How Much Juice Do Kids Need?

Less than a year ago the American Academy of Pediatrics (AAP) issued a new policy statement changing their recommendations for fruit juice for the first time since 2001.  So, what changed in the dozen or so years since the last policy change?  Now, the AAP recommends that children are even older before drinking fruit juice.

Previously, AAP guidelines said it was okay for children 6 months of age and older to have fruit juice.  Now, however, they’ve increased this age to 1 year old citing that fruit juice is “unnecessary” for children under 1 year of age.  They explain that infant formula or breastmilk is perfectly sufficient to meet infant’s needs and that fruit juice simply provides extra sugar and calories that these children don’t need.  Not only can too much fruit juice increase the risk of childhood obesity, but it also has implications for dental health and cavity development.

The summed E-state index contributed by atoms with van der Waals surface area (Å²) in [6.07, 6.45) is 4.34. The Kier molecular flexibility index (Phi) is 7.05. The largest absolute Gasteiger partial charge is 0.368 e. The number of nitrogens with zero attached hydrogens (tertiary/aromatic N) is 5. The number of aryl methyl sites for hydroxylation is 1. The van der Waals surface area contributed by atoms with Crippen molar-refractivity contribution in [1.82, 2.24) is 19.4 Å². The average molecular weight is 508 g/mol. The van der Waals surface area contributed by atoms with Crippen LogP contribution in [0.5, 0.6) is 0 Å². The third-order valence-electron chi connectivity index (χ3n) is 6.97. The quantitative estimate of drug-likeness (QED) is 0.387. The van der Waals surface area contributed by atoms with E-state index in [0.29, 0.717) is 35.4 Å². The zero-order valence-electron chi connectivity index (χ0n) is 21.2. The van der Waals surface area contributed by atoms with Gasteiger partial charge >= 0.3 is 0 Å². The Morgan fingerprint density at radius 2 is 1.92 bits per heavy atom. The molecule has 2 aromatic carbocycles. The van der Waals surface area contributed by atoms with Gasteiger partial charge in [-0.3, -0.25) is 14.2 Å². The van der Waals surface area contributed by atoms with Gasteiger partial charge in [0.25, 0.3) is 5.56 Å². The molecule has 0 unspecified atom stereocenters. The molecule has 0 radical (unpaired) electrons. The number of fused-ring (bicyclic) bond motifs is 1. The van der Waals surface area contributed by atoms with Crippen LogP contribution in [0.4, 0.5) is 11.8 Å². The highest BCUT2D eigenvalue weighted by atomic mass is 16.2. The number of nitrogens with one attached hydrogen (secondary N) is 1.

For children over the age of 1, the AAP provides more specific guidelines on the amount of juice they should receive.  For toddlers, ages 1-3, fruit juice should be limited to 4 ounces per day or less.  For children, ages 4-6, this amount increases to a limit of 4-6 ounces per day or less.  Children 7-18 years old should receive 8 ounces of fruit juice per day or less.  

Fruit juice can be part of a balanced diet, the AAP contends, in moderation.  If parents do give their children fruit juice they should ensure it’s 100% fruit juice, and not a “flavored fruit beverage”.  Overall, the AAP recommends that children meet their fruit needs through whole fruit if possible.  

Read the full AAP statement here:

Meet the Author

Amanda Hookom

Amanda Hookom

Amanda Hookom is a dietetic intern at Loyola University-Chicago, studying to become a Registered Dietitian Nutritionist (RDN). She has a Bachelors of Science degree in Human Nutrition from the University of Minnesota-Twin Cities and minors in Public Health and Gender, Women, and Sexuality Studies. In 2015, she obtained her Certified Personal Trainer (CPT) credentials from the National Academy of Sports Medicine. Amanda contributes her experience as a dietetic intern on her website ( to help current nutrition students get an idea of what it's like to be a DI. Her other interests include cooking, fitness, skijoring (cross-country skiing with a dog), and travelling.
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